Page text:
DeGuerignon’s dark designs are foiled partly by Antonia’s quick wit and stubborn resistance, and partly by the bravery of Adolphus who rescues her. But so pernicious are the laws that Mr. Romelia – Antonia’s father – is arrested through false evidence and dies in prison, while an equally false accusation for robbery against Adolphus forces him to take refuge in Venezuela. Only later, through the help of friends, is De Guerignon punished and Adolphus able to return to Trinidad.

In Slave Son, the hero Belfond is the son of a white plantation owner St. Hilaire Cardon and a female slave.  As a mulatto who enjoys freedom with restricted rights in Trinidad, Belfond feels bitter about his divided existence both racially and socially: “sneered at by my mother’s people – hunted like a wildcat by my father’s. “ (p.224)  Not only that, when he is sent by his father to Europe for education, he is turned off by the harshness of European culture, their “avarice, their hardness of heart, their inhospitality.” (p.259)

The result is alienation from his father and flight to find refuge among maroons (slave rebels) who, by the end of the novel, launch an insurrection in which Belfond’s father is killed. Through all this turmoil Belfond finds satisfaction only in his love for a young coloured woman Laurine, who is also free and with whom, at the end of Slave Son, like Adolphus in the previous novella, he escapes to Venezuela.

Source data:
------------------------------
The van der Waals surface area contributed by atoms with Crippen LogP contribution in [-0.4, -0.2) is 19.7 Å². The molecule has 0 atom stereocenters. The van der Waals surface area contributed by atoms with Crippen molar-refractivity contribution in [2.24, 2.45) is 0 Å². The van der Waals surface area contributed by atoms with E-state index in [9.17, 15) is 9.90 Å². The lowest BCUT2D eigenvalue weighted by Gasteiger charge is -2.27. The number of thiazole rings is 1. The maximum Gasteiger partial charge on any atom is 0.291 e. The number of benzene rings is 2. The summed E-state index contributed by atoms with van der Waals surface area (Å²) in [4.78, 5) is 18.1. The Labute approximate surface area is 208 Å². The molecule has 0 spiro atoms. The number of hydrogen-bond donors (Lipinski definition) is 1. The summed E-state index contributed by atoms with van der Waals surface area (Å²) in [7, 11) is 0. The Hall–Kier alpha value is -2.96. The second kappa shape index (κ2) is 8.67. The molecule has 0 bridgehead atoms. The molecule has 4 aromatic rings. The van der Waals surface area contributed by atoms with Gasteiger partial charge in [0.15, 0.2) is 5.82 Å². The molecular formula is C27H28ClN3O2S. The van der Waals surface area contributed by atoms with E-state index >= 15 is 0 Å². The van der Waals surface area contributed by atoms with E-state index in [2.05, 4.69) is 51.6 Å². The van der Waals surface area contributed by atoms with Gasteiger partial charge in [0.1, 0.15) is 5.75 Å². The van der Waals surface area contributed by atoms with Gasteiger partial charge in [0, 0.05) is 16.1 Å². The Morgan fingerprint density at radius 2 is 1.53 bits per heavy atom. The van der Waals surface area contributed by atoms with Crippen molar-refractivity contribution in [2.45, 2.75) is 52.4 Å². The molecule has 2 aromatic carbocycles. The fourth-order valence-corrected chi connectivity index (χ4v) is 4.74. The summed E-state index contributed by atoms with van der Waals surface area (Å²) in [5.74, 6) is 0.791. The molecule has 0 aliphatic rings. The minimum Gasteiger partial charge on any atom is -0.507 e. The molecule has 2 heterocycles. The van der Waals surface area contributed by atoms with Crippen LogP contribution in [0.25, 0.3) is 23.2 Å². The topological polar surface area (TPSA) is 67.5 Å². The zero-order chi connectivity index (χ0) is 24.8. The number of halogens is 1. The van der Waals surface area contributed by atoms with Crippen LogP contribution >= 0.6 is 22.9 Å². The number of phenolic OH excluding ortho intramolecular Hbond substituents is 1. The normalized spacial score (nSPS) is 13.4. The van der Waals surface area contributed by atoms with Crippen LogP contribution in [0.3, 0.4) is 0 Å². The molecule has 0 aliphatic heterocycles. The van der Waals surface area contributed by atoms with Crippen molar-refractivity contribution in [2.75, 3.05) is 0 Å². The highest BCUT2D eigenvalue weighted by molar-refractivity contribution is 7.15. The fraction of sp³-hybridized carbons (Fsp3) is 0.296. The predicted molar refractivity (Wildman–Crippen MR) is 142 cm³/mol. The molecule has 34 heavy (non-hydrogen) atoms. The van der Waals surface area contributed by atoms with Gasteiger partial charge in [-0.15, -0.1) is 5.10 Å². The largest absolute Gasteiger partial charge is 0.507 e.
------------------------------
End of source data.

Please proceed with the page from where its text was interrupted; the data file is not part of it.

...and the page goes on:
As we see, Adolphus and Slave Son tell stories whose principal function, for all their high drama, is to serve as scaffolding for details about slave society in a British Caribbean colony shortly before full Emancipation in 1838. Details include restricted rights for mulattoes; rules that “Negroes or coloured people … are never permitted to eat or be seated in the presence of the higher race”; (p.136) and most of all, the core injustice of slavery itself which defines one group of people – Africans  – merely as beasts of burden, and assigns to another group – Whites – the power virtually of life and death over the former. But Slave Son does not simply expose such hardship and injustice or reveal dates, facts and statistics in the manner of a history text: its imaginative, true-to-life rendering of actual individuals in regular, day-to-day relationships with each other engages our thoughts and feelings in the same way as people in our own lives, thus communicating a more complete understanding of the whole experience of slavery.